Saturday, October 23, 2010

Rhum Agricole Reviews, Pt. I

As I mentioned not too long ago, a love of rhum agricole has been kindled in me fairly recently. While it was a shunned category for some time, I'm now diving in head first. While the flavors that tend to be found in rhums aren't quite what most people expect from rum, they can be quite incredible in their own right. For those who are new to rhum, I'll lay out a quick primer. The main feature of agricole rhums that makes them distinct from other rums is that they're made from fresh cane juice.

While there are other rhums made from fresh sugar cane juice, notably Haiti's Rhum Barbancourt and a handful of others, rhums made on the island of Martinique lay claim to the name "rhum agricole", as any rhum claiming that name theoretically has to follow the rules laid down by the Appellation d'Origine Contrôlée (AOC). With that said, rhum agricole can also be used to describe cane juice rums in general, so that really only matters when it comes to packaging. In addition to being made from fresh cane juice, AOC rhum agricole also has to be distilled to ~70% alcohol, which is then cut down to 40-50% alcohol after aging.  Being made from fresh cane, agricole rhums tend to have very strong vegetal flavors, often described as grassy, which can be disconcerting to drinkers who don't expect them. However, in certain circumstances, they can also be very tasty.

Clément V.S.O.P.

Produced by Rhum Clément, the VSOP borrows a term from the cognac industry, Very Special Old Pale. After fermentation and distillation, this rhum is aged in French oak for a year and then transferred to re-charred ex-bourbon barrels for another three years. Even though it's a relatively young rum, VSOP has a lot going on and is much smoother than its age would indicate. Amber honey-colored, the smells are primarily cane, a touch of brown sugar and some alcohol. The taste carries through with the same flavors as the nose, adding a bit of brandy and a bit of pepper followed by a very mild alcohol burn. While those qualities are all well and good, I'm ultimately more concerned with how it works in a cocktail. And there is no finer cocktail to showcase rhum agricole than the Donga Punch:

1.5 oz aged rhum agricole
1 oz grapefruit juice
0.75 oz lime juice
0.5 oz cinnamon syrup

Combine all ingredients, shake with ice and strain into a chilled glass.

This is, in my opinion, one of the truly perfect drinks. One of Don the Beachcomber's early creations, though less well-known than others like the Zombie, it does exactly what Donn was so good at: blending ingredients around rums to highlight those rums' best qualities. The lime juice provides a pleasant amount of tartness, while the grapefruit juice slightly smoothes that out. The cinnamon syrup syncs up perfectly with the Clément, providing a coherent, delicious whole. While incredibly simple to make, it's an unmatched experience that I doubt I will ever tire of.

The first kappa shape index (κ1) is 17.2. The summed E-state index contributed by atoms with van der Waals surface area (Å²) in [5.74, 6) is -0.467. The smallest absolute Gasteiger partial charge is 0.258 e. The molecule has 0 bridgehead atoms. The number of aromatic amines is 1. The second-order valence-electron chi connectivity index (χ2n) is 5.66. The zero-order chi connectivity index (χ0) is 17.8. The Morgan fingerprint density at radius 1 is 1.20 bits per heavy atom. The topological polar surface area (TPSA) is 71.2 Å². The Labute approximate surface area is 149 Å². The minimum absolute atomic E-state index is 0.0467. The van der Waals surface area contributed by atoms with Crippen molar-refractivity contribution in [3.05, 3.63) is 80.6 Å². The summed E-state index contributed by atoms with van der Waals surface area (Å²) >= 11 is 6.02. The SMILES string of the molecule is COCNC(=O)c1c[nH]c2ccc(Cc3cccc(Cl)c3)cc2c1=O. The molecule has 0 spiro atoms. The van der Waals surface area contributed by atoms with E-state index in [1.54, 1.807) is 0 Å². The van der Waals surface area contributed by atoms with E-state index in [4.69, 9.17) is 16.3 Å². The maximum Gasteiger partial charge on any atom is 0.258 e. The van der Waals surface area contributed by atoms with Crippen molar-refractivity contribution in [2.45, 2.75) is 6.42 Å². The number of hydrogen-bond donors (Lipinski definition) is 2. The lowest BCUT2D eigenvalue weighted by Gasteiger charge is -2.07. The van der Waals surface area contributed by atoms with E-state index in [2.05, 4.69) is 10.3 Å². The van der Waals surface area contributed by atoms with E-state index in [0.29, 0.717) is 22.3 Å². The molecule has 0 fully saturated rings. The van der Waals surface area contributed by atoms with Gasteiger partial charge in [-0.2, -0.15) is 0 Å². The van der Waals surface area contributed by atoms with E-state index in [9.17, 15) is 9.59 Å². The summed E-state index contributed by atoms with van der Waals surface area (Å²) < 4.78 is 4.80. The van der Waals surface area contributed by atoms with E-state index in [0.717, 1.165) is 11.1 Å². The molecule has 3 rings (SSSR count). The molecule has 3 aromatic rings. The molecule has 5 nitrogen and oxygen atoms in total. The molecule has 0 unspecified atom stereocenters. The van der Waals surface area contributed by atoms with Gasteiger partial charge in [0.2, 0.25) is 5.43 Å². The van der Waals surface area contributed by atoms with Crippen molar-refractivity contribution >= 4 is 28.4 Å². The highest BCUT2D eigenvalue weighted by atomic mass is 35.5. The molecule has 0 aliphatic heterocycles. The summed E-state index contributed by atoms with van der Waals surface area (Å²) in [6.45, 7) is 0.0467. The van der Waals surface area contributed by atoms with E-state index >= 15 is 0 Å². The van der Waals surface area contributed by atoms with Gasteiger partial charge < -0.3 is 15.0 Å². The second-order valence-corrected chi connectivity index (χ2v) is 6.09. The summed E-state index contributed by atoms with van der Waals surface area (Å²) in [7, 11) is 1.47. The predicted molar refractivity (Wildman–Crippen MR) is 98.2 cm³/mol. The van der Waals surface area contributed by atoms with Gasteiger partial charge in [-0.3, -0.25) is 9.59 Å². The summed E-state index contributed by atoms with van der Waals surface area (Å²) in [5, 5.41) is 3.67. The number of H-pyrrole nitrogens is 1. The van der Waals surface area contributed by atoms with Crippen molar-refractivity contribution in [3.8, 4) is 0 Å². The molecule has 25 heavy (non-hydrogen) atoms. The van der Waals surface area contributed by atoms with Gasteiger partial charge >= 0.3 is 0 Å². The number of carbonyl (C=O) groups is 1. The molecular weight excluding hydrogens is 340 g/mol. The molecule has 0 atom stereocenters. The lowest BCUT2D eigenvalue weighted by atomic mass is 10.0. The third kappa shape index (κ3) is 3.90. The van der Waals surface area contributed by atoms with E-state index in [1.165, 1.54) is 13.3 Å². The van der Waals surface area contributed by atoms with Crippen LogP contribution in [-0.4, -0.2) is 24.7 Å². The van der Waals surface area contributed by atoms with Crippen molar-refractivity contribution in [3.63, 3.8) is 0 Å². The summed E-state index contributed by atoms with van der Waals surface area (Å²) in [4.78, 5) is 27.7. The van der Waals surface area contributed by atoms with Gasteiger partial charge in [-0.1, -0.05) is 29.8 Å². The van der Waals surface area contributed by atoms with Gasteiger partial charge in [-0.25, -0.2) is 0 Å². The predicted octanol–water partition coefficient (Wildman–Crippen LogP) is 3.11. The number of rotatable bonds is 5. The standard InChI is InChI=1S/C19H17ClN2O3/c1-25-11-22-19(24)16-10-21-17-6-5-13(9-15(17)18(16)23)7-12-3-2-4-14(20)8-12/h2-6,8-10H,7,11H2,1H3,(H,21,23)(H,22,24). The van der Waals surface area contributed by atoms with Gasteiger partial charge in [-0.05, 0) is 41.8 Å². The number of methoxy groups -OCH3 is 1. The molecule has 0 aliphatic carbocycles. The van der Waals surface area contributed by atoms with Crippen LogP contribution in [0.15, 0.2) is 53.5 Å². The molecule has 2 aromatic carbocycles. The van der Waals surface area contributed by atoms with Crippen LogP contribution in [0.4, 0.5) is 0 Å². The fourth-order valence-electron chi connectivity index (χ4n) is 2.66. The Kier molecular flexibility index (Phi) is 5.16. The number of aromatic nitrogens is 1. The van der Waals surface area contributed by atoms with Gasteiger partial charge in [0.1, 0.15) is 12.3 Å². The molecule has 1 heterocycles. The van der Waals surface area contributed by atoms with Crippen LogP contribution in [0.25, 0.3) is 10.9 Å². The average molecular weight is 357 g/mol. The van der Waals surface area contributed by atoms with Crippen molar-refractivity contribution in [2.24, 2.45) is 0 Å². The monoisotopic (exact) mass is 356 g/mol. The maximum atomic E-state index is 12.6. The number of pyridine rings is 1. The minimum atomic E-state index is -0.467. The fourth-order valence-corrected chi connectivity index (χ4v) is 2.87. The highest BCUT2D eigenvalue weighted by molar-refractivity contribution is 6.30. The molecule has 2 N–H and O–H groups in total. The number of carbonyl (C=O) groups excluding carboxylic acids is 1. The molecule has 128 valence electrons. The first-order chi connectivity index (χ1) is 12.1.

Barbancourt Five Star

As I noted at the beginning of this post, there's a certain amount of debate over whether or not cane juice rhums made outside of Martinique can be properly called rhum agricole, but given that the AOC designation only started in 1996 and doesn't even cover the other French islands, that seems more than a little bit silly. Made almost entirely by hand on the estate of La Société du Rhum Barbancourt, their Five Star rhum is produced from fresh squeezed cane juice which is then fermented for 72 hours, distilled to ~90% alcohol, aged at ~50% in oak for eight years and finally diluted to 43% for bottling. Somewhat surprising for its age, this is a fairly light colored rhum, somewhere between straw and pale gold. Oak in the smell and taste are more apparent, without completely dominating the spirit. The alcohol is apparent, but not overwhelming. The taste is very clean and somewhat light, likely due to being column distilled to a higher proof than AOC rhums, which removes more of the congeners. The spirit smells of cane, fruit, a touch of brown sugar or molasses and oak. The taste recapitulates the smells, but they seem fairly high and without a lot of depth. That's not exactly a knock against Barbancourt, as it's an excellent product and an incredible value (it costs about half what a lot of other rhum agricole does), but I do wonder what it would be like if they distilled to a lower proof. They've been doing this for hundreds of years and know a lot more than I do, but I'd be interested to try the result if they did it. Everything is there, but without some of the roundness and depth that I tend to enjoy. However, I do have to say that Barbancourt Five Star works excellently in a Three Dots and a Dash:

0.5 oz lime juice
0.5 oz orange juice
0.5 oz honey syrup
1.5 oz rhum agricole (Barbancourt Five Star)
0.5 oz Demerara rum (El Dorado 5 Year)
0.25 oz falernum
0.25 oz allspice dram
Dash Angostura bitters

Combine all ingredients, shake with ice and strain into a chilled glass.

This is a really great drink. There's a lot going on, as there are multiple layers of spice and several kinds of citrus, but they all come together really well. The Barbancourt rides along the top, providing some great smells and a clean base for the other ingredients. The ED5 plays really well with the fruit and spices. Definitely one of the classics.

One of the best things about rum is the breadth of products made from very simple ingredients. These are two of the best examples of what fresh cane juice rhum can be without breaking the bank. The Clément is an incredibly good choice, but it's also definitely a bit spendier than the Barbancourt. Either way, you really can't go wrong with either introduction to rhum agricole. It's a category that can take some getting used to, but can also be very rewarding.

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